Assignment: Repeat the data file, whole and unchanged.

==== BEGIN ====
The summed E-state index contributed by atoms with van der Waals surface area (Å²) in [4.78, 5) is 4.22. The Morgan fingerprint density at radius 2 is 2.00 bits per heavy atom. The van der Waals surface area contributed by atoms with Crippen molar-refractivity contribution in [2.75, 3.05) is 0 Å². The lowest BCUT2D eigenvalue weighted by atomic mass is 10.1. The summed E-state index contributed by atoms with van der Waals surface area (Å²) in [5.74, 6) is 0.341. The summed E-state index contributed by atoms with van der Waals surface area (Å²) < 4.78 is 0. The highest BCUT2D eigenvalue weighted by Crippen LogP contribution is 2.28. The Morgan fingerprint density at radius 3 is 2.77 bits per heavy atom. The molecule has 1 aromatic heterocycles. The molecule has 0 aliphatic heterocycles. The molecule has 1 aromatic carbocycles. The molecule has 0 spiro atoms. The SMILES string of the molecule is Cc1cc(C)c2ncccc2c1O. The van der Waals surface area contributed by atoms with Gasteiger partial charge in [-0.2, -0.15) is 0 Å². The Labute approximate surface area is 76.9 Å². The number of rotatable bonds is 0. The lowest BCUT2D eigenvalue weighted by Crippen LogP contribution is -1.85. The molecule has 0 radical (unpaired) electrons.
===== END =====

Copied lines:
The summed E-state index contributed by atoms with van der Waals surface area (Å²) in [4.78, 5) is 4.22. The Morgan fingerprint density at radius 2 is 2.00 bits per heavy atom. The van der Waals surface area contributed by atoms with Crippen molar-refractivity contribution in [2.75, 3.05) is 0 Å². The lowest BCUT2D eigenvalue weighted by atomic mass is 10.1. The summed E-state index contributed by atoms with van der Waals surface area (Å²) in [5.74, 6) is 0.341. The summed E-state index contributed by atoms with van der Waals surface area (Å²) < 4.78 is 0. The highest BCUT2D eigenvalue weighted by Crippen LogP contribution is 2.28. The Morgan fingerprint density at radius 3 is 2.77 bits per heavy atom. The molecule has 1 aromatic heterocycles. The molecule has 0 aliphatic heterocycles. The molecule has 1 aromatic carbocycles. The molecule has 0 spiro atoms. The SMILES string of the molecule is Cc1cc(C)c2ncccc2c1O. The van der Waals surface area contributed by atoms with Gasteiger partial charge in [-0.2, -0.15) is 0 Å². The Labute approximate surface area is 76.9 Å². The number of rotatable bonds is 0. The lowest BCUT2D eigenvalue weighted by Crippen LogP contribution is -1.85. The molecule has 0 radical (unpaired) electrons.